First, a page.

Philip Foster, one of Oregon’s earliest pioneers, was a leader in the establishment of Oregon. His farm and home in Eagle Creek played an important part in the history of the Barlow Road, which followed the south side of Mt. Hood as an alternative to the treacherous Columbia River route. Foster helped fund, build and operate the Barlow Road at various times between 1848 and 1865, guiding thousands of covered wagons into the Willamette Valley.
Foster took a 642.81 acre donation land claim at Eagle Creek in the late 1840′s, moving his store from Oregon City to meet the steady stream of emigrants arriving on the Barlow Road. The Philip Foster place was a welcome sight for pioneers coming down that one last hill into the Willamette Valley and the start of a new life in the new land.
Foster managed the toll road, hiring gatekeepers and maintenance crews as needed, and kept meticulous records, including details of tolls collected and goods bought and sold, letters passed between family members, and official documents. After Philip’s death, his son Egbert continued to live on the property with his wife, Elsie Jane, until they both died in 1939, after which the property was sold out of the family, eventually becoming a relic, with barn and house rented out to separate tenants.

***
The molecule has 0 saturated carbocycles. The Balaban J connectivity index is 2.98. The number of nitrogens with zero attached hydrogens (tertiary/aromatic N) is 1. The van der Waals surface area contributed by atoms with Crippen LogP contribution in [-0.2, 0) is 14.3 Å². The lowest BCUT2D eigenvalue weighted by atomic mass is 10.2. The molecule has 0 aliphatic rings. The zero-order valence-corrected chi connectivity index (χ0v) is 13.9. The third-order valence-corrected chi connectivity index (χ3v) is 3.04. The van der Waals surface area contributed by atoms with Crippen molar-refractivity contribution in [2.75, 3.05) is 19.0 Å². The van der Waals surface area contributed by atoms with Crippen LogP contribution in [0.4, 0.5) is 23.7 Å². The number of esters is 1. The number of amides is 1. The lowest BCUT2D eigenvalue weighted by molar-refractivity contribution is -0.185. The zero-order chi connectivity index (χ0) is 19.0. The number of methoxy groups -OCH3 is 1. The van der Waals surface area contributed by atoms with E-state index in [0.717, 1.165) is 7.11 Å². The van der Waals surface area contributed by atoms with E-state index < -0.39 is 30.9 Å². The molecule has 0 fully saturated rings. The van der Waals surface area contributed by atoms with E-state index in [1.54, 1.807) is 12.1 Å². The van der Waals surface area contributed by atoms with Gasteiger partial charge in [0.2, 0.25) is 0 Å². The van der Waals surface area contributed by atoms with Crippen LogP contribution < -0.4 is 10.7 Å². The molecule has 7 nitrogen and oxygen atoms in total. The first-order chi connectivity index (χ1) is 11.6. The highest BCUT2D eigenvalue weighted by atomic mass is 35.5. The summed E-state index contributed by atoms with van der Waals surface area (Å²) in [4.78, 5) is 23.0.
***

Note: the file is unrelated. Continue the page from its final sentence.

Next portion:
Local educator Betty Cody alerted philanthropist Ruth Powers to the importance of this site. Powers funded the purchase and initial repairs, turning it over to the Jacknife-Zion-Horseheaven Historical Society to manage and maintain. JZH opened it to the public in 1993, for the sesquicentennial of the Oregon Trail.
Since 1993, the Farm has been funded by memberships, tours, admissions, donations, store sales, and private and public grants, and is supported by a small army of volunteers and a dedicated board of directors.